If you wish to monitor your employees’ oral and written communications to ensure that they are complying with their duties as stated in their contract, you must receive verifiable consent beforehand. Remote work allows employers the ability to hire employees from both in and out-of-state and, while federal law does not require employers to disclose every instance they are monitoring a worker, certain state laws dictate that consent must be given to proceed with employee tracking.

The California Consumer Privacy Act (CCPA) and The California Privacy Rights Act (CPRA)

In June 2018, California signed into law the Consumer Privacy Act (CCPA), granting consumers a plethora of rights to their personal data being collected and sold. These regulations went into full effect on January 1st, 2020, and have provided citizens with much-needed protection and peace of mind. However, in light of the recent events prompted by the pandemic, new regulations have been finalized and California will institute a new level of privacy protection in 2023.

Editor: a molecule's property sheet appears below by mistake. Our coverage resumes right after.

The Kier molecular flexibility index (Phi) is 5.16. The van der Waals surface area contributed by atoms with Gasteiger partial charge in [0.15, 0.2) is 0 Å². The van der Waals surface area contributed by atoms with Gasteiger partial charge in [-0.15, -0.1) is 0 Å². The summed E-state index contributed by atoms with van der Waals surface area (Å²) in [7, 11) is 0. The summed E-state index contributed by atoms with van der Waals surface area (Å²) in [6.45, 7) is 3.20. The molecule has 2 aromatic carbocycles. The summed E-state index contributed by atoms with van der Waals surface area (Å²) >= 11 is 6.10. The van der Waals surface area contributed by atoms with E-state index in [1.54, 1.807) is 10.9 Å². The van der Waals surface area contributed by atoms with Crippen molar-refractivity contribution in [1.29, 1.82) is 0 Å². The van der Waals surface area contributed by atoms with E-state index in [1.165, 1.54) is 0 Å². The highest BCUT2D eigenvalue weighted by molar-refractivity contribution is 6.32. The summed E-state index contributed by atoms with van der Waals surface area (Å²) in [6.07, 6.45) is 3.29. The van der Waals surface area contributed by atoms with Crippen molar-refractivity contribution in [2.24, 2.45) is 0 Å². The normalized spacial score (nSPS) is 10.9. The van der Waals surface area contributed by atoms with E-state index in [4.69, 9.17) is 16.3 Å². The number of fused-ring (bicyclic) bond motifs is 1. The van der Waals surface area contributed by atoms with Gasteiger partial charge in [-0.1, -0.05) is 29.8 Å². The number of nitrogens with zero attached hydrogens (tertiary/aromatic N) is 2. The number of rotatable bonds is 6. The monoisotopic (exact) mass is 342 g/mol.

On January 1st, 2023, the California Privacy Rights Act (CPRA) will take effect and effectively substitute the CCPA. CPRA seeks to amend and expand upon many aspects of existing consumer privacy rights as established under the CCPA while also introducing additional enforcement mechanisms for businesses that fail to abide by these new regulations.

CPRA was inspired by the European Union’s 2018 General Data Protection Regulation (GDPR and is now the state’s definitive law when it comes to safeguarding digital privacy for its citizens. Businesses must inspect their data collection, storage, processing, and sharing systems to guarantee they remain in compliance with this act. The California Privacy Rights Act insists that all commercial entities conducting business in the state and managing personally identifiable data make a concerted effort to protect this information and maintain the privacy of those it affects. This applies if any of three qualifiers are met: 

  1. The business has at least 100,000 consumers or household personal information (PI) accounts. This is a more advantageous rule for small-to-medium enterprises than the CCPA which stipulated a lower amount of 50,000 consumers.
  2. The business has made $25 million in gross revenue by January 1 of the preceding year.